×

Recent Posts

Latest Post

On the web since 1999

  • About
  • About

About

About Jerry Jazz Musician

 

Founded and published in Portland, Oregon since 1997, Jerry Jazz Musician is a non-commercial site whose mission is to explore the culture of 20th Century America with, as noted jazz critic Nat Hentoff wrote, “jazz as the centerpiece.”

We focus on publishing content geared toward readers with interests in jazz music, its rich history, and the culture it influenced – and was influenced by.

We regularly publish original interviews, poetry, literature, and art, and encourage our readers to share their own perspectives.  Information about how to do so is provided further down this page.

Praise for Jerry Jazz Musician

Nominated by the Jazz Journalists Association for “Best Website Concentrating on Jazz,” 2006 and 2007 

 

“Of the jazz websites I visit, the most far-ranging – and therefore, most often surprising – is Jerry Jazz Musician…The site encompasses what could be called American civilization with jazz as the centerpiece.” 

– journalist Nat Hentoff

 

“Your site is a wonder.”

– author Greil Marcus

 

“It’s a tremendous site, full of surprise and information.”

– critic and author Gary Giddins

 

“You do an astonishing job with these materials.  More power to you – and many thanks for picking me to receive the full JJM treatment!”

– Jack Johnson biographer Geoffrey Ward

 

“First time visiting your site, to read the [Pulitzer Prize-winning author] Diane McWhorter interview, which was so good.  The way the graphics and links are tied in is really wonderful, and the interview was serious.  Your site is a hip experience.”

– author Tom Piazza

 

“There is a much richer level of thought in your magazine than what one encounters in any other American magazine – the most ambitious and the most remarkable jazz magazine I have ever seen.  What a sweep!  What you are doing for American culture is so unique and so well considered, all the rest of us can do is observe it with awe.”

– critic Stanley Crouch

 

The origins of “Jerry Jazz Musician”

The origins of the character “Jerry Jazz Musician” came out of a Woody Allen stand-up routine from the 1960’s called “Unhappy Childhood.”   During the routine, Allen jokes about riding the subway to his clarinet lesson, dressed  “Jerry Jazz Musician style.” The description conjured up images of someone who is hip – a guy who “made the scene.”

 

This image became inspiration for creating a fictional character who embodies all the qualities of the mid-century urbanite – stylish, well read, loves music, sports and culture, and hangs out in night clubs, record and book stores, and travels around the world.

 

In 1997, a logo was developed, and two years later, the site was launched as part catalog, part magazine.  The magazine portion of the all non-commercial site continues to be published.

 

Woody Allen’s reference to “Jerry Jazz Musician” in “Unhappy Childhood” can be heard at the 1:10 mark.

 

Founder and Publisher:

Joe Maita

I grew up in the San Francisco Bay area listening to the sounds of my father practicing his trumpet and viola in the basement of our suburban home.  While our house consisted mostly of the sounds of Montovani and Al Hirt, thankfully Ellington and Basie recordings were also at my disposal (as were the Beatles, Creedence, Stones, the Who, Santana, the Doors, and all the rock gods of the era).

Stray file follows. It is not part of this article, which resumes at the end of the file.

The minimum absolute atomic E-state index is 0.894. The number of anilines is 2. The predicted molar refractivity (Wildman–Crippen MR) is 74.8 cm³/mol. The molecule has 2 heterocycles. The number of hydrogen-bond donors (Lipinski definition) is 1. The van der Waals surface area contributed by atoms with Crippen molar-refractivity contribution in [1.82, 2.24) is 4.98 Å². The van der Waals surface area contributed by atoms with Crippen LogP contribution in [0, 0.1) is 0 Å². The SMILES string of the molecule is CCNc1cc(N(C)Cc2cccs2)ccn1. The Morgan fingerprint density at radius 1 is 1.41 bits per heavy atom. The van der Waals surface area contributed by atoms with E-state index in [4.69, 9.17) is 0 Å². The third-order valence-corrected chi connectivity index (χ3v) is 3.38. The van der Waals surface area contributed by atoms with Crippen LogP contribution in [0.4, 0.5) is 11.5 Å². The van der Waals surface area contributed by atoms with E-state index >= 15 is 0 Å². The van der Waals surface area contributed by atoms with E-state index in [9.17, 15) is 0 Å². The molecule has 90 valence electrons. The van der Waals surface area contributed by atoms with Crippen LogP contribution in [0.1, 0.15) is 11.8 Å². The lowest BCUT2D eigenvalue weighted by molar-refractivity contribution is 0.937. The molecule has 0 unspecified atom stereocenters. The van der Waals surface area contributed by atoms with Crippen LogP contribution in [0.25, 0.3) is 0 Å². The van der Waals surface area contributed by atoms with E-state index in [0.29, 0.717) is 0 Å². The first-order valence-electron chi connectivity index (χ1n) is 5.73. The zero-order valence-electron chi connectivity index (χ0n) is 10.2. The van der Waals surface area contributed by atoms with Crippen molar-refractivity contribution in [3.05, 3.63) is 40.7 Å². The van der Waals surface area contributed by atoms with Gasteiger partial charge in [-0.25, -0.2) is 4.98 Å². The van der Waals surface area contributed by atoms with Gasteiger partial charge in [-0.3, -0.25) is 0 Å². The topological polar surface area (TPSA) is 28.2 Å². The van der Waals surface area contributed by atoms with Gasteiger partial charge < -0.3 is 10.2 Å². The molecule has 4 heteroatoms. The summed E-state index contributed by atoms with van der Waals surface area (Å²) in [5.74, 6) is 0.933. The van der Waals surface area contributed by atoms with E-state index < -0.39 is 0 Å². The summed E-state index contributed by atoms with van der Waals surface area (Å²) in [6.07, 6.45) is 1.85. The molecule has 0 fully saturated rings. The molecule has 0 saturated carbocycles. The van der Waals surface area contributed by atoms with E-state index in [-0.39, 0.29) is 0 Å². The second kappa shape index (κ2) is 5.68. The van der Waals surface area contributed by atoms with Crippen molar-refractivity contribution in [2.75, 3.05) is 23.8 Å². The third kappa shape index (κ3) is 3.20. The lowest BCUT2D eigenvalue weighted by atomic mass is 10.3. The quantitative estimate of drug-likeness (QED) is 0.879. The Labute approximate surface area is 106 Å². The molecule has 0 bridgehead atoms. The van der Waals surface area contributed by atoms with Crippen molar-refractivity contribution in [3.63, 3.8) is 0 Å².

My life changed, like so many others, upon hearing Kind of Blue for the first time (at age 14).  I subsequently spent most of my time (and paychecks) in the record stores of Berkeley and San Francisco, chasing down the recorded lives of everyone from Armstrong to Ornette — a quest that continues to this day.

 

I wanted to be a writer, but, in 1978 I moved to Portland, where I started a career in the record business, at first stocking record warehouse shelves with LP and 8-track recordings by the Bee Gees, Peter Frampton, and Billy Joel (not the hip existence I was expecting from the record business), and then gaining access to the company’s front office via sales, promotion, marketing and various management positions, which included selling records to some of the coolest record stores in the western U.S.

 

I have since been a veteran of the record and entertainment software business for 40 years (recently retired), and am also Past President of PDX Jazz, the presenting organization of the Portland (Oregon) Jazz Festival.

 

I started Jerry Jazz Musician as a way to communicate my passion for the culture of jazz, and for the associated history it altered and inspired.  I hope you enjoy…

 

Jerry Jazz Musician regularly publishes work by contributing artists, and encourages you to consider submitting work for consideration.  The following addresses general questions about how to submit and terms/conditions.

What we seek to publish:

Any creative offerings are considered for publication, including original poetry, short fiction, memoirs, criticism, essays, nonfiction, interviews, fine art, short films, and photographs.  Ideally your submission will appeal to readers who have an interest in jazz music and related culture.

While we don’t wish to restrict your submissions, basic guidelines are as follows:

Short fiction, nonfiction, essays, etc. – no more than 5,000 words, please

Short fiction can be entered into our Short Fiction Contest, which is held three times every year. Details on how to submit your story can be found here

Poetry – submit three to five at a time

Fine art and photography – send samples via JPG attachment or provide a link to your work

Multimedia – before submitting, explain your work in an email (you will be requested to send your file after that).  Please limit your submissions to up to ten minutes.